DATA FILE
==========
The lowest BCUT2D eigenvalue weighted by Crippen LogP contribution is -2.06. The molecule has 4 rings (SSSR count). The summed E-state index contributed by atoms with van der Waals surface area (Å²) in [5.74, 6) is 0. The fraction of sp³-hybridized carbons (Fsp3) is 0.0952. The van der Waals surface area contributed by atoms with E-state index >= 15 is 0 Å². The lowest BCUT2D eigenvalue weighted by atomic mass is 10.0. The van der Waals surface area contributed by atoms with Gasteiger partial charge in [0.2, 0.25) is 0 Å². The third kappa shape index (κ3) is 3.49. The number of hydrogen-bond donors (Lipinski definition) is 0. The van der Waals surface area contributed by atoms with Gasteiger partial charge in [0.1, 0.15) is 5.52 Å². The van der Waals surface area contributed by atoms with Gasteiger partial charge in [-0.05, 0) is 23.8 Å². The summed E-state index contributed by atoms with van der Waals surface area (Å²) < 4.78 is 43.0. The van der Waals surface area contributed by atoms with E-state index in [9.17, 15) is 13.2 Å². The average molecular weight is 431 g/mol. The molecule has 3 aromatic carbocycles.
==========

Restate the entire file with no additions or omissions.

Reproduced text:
The lowest BCUT2D eigenvalue weighted by Crippen LogP contribution is -2.06. The molecule has 4 rings (SSSR count). The summed E-state index contributed by atoms with van der Waals surface area (Å²) in [5.74, 6) is 0. The fraction of sp³-hybridized carbons (Fsp3) is 0.0952. The van der Waals surface area contributed by atoms with E-state index >= 15 is 0 Å². The lowest BCUT2D eigenvalue weighted by atomic mass is 10.0. The van der Waals surface area contributed by atoms with Gasteiger partial charge in [0.2, 0.25) is 0 Å². The third kappa shape index (κ3) is 3.49. The number of hydrogen-bond donors (Lipinski definition) is 0. The van der Waals surface area contributed by atoms with Gasteiger partial charge in [0.1, 0.15) is 5.52 Å². The van der Waals surface area contributed by atoms with Gasteiger partial charge in [-0.05, 0) is 23.8 Å². The summed E-state index contributed by atoms with van der Waals surface area (Å²) < 4.78 is 43.0. The van der Waals surface area contributed by atoms with E-state index in [9.17, 15) is 13.2 Å². The average molecular weight is 431 g/mol. The molecule has 3 aromatic carbocycles.